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# Synthesis and characterization of poly(gamma-glutamic acid) hydrogels and their application in slow-release of porcine somatotropin

Abstract (Summary)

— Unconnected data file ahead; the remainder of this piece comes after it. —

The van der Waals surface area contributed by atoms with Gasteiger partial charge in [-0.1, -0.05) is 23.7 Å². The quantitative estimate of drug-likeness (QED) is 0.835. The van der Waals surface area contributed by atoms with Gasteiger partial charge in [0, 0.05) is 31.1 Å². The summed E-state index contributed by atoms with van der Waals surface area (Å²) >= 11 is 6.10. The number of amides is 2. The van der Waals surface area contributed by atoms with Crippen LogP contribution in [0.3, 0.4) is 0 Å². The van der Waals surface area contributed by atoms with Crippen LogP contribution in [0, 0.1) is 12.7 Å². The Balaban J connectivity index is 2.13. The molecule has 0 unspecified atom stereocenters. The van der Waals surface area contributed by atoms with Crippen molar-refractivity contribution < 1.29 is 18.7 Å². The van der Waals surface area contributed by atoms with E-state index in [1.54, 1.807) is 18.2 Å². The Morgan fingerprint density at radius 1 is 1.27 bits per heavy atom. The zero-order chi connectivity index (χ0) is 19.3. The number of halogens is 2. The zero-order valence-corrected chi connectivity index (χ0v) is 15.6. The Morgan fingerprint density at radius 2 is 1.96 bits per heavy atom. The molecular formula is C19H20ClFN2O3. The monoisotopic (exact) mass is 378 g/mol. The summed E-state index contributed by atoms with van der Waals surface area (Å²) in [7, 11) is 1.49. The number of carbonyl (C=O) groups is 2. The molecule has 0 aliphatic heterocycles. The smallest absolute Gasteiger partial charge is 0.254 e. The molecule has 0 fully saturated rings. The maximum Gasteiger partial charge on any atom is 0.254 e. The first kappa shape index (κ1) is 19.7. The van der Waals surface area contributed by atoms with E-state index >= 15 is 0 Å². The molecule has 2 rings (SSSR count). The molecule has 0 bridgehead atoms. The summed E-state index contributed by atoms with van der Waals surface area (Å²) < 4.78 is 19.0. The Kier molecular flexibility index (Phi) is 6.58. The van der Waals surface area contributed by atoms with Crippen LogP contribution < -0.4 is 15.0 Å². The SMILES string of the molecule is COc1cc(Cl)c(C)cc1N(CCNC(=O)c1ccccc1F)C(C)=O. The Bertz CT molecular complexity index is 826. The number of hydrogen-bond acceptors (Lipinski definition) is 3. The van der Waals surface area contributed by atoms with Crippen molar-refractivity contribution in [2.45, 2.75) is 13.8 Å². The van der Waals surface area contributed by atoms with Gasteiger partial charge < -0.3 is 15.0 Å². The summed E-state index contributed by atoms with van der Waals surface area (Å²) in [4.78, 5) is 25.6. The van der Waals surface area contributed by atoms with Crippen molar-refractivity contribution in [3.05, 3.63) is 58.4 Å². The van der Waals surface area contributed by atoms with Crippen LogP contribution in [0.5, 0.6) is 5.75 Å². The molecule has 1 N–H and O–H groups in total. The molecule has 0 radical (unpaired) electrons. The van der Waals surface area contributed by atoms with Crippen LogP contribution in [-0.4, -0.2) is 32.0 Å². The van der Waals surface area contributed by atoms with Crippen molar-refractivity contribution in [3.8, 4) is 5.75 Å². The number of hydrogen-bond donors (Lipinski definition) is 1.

Newly developed hydrogels, produced by cross linking purified poly ($\gamma$-glutamic acid) ($\gamma$PGA) with dihaloalkane compounds were utilized for slow-release of porcine somatotropin (pST). The polymer was produced by fermentation of Bacillus licheniformis. It was found that the rate of the crosslinking reaction and hydrogel yield were affected by several parameters, such as temperature, initial polymer and base concentrations as well as the type of crosslinkers. Reaction occurred rapidly at a polymer concentration of 40-80 mg/ml and temperature of 60-80$\sp\circ$C without hydrolysis of newly formed networks and polymer backbone. The optimal concentration for the base (NaHCO$\sb3$) was 1-2 mole per mole of carboxylic residues. Analysis of the hydrolysis of the hydrogels as a function of pH indicated that the hydrolysis occurred very slowly at neutral pH, but rapidly in both acidic and alkaline solution. The ester bonds were more sensitive to hydrolysis than the peptide bonds. The biodegradability of the hydrogels and polymer was further examined through enzymatic degradation by three enzymes (Cathepsin B, Pronase E and Trypsin), which were able to gradually cleave both ester and peptide bonds. Swelling of the hydrogel showed dramatic changes when experimental conditions such as the molecular weight of $\gamma$-PGA, nature of the crosslinkers and solutions used for swelling (ionic strength, organic solvent) were varied. The swelling degree was positively correlated with initial molecular weight of $\gamma$-PGA, but inversely correlated with the chain length of the crosslinkers and the crosslinking degree. Increasing the organic solvent or ionic concentration in solutions decreased the gel swelling, which was in agreement with general reports in literature. Porcine somatotropin (pST) is a very unstable hormone in aqueous environment. It was found in this research that the peptide underwent aggregation and decomposition at extreme pH, but was relatively stable in neutral pH. Aggregation was positively correlated with pST and ionic concentrations. The hormone monomer was stabilized to a certain degree in glucose solutions and at low concentration of urea. A quantitative ELISA method was established using anti-pST monoclonal and multiclonal antibodies. The method was simple and specific. The release profiles of $\gamma$-PGA based hydrogels for p-nitroaniline and BSA were studied in vitro. Hydrogels formed with longer chain crosslinkers released materials much slower than shorter chain dihaloalkanes, but unevenly release was observed for macromolecules. The hydrogels formed by dihalopentane was applied for slow-release of pST in vitro and in vivo. Although the aggregation and decomposition of pST were expected in the system, the hydrogel was able to release the hormone for a period of 20-30 days in vitro and in an in vivo rat experiment. In live piglets, the release system increased growth rate by 17% during 8-week experiment. This research demonstrated the potential application of $\gamma$PGA based hydrogels in slow-release systems for bioactive materials, especially macromolecules, such as peptides and proteins.
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